DWARKADEESH TEMPLE. This is one of the temples in Mathura where Holi is celebrated every year. The energy here was so high the entire celebration; people where singing ang dancing while splashing colors all over!


India’s festival of colors marks the beginning of spring. It takes place on the day after the full moon of winter (usually during the month of March), which means its actual date differs from year to year. This year of 2019, it was celebrated on March 21. Holi is celebrated across the whole country of India (and even in some parts of Nepal), with each city or town preparing various programs and activities. The festivities often vary from place to place, as some would celebrate it for about a week, while some would just start from the afternoon of the first day until the late morning of the second day.


Legends have it that Holi’s roots lie with Holika, a female demon and sister of another demon named King Hiranyakashayap. The king believed he was superior to all the gods, but his son, Prahlad, believes and follows instead the god who preserves and protects the universe: Vishnu. He plotted to kill his son, with Holika conspiring; she took her nephew with her in the fire. But Vishnu saved Prahlad and Holika alone burned. Vishnu then killed the king, with Prahlad replacing him. This triumph over evil is being commemorated the night before the Holi, especially during the burning of bonfires (or even effigies of Holika).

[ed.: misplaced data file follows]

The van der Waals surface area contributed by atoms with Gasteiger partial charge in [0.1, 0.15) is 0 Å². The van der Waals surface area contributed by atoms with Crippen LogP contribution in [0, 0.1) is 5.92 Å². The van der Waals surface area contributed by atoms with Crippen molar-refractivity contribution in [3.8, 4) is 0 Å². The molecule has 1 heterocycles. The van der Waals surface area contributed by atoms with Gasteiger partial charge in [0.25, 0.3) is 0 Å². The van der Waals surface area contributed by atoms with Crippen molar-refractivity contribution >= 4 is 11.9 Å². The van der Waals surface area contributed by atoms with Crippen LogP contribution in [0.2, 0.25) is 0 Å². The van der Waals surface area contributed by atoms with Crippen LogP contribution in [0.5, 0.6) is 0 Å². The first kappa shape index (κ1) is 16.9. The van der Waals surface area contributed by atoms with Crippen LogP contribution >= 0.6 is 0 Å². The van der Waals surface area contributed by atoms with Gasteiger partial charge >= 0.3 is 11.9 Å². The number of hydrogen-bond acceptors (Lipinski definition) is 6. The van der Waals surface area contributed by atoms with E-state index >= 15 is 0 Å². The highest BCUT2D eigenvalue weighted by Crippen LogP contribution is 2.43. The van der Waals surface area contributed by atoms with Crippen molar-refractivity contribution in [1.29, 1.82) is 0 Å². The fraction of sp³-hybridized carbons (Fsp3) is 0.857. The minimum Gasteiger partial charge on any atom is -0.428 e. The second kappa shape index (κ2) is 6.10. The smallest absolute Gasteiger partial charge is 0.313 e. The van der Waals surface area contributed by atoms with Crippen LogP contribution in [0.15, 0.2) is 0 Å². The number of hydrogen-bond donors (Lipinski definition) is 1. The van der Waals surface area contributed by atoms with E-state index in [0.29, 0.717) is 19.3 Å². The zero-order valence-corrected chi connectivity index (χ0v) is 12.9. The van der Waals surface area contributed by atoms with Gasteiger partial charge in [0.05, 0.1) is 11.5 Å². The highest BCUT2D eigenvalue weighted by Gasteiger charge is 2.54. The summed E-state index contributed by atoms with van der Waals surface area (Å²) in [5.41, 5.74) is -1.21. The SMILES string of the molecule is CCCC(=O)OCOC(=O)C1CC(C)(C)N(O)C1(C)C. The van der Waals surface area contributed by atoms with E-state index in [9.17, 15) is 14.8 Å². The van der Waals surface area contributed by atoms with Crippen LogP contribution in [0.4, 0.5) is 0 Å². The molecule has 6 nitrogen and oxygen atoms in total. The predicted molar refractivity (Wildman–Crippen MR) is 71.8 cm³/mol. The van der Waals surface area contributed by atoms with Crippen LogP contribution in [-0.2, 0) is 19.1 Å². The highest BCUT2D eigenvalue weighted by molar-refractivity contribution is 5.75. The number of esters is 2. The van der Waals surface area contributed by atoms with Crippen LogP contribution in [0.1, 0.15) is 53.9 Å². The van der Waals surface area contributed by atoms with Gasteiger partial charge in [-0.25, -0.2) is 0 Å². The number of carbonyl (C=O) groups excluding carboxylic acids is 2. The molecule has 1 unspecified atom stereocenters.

Now, the tradition of throwing colored powder and splashing dyed waters is believed to have originated from the story of Krishna and Radha. The god Krishna, having a blue colored skin, is believed to have complained about the skin complexion of his lover, Radha. Krishna’s mother then suggested for him to smear Radha with paint. It is said that this is where the custom of smearing loved ones with colors during Holi came from.


  • Witness the Holika Dahan – This is the burning of the effigy of Holika, the demoness who was burnt to death with the help of Vishnu.
  • Witness the sunrise in Yamuna River
SUNRISE IN YAMUNA RIVER. After observing the Hindus as they pray, chant and celebrate very early in the morning at Dwarkadeesh Temple, we headed to Yamuna River where we saw a very interesting sight at sunrise!
VARIOUS ACTIVITIES IN YAMUNA RIVER. Yamuna River is considered holy by the Hindus, along with all the rivers that run in their country. It piqued my curiosity to see people doing many activities in Yamuna: some were boating, others were washing their hands and faces, while others were praying. It was such a busy place one would never tire looking around.
  • Pray, sing and dance in Dwarkadheesh Temple
A HINDU WOMAN was earnestly praying while holding a candle inside Dwarkadeesh Temple.
HUGS ALL OVER! The atmosphere inside the Dwarkadeesh Temple early in the morning of Holi was so light as carried out by friends, families and even strangers greeting each other!
Processed with VSCO with s3 preset
THE WOMEN OF HOLI. Here’s a group of women smiling as I took a picture of them during the celebration.
Processed with VSCO with s3 preset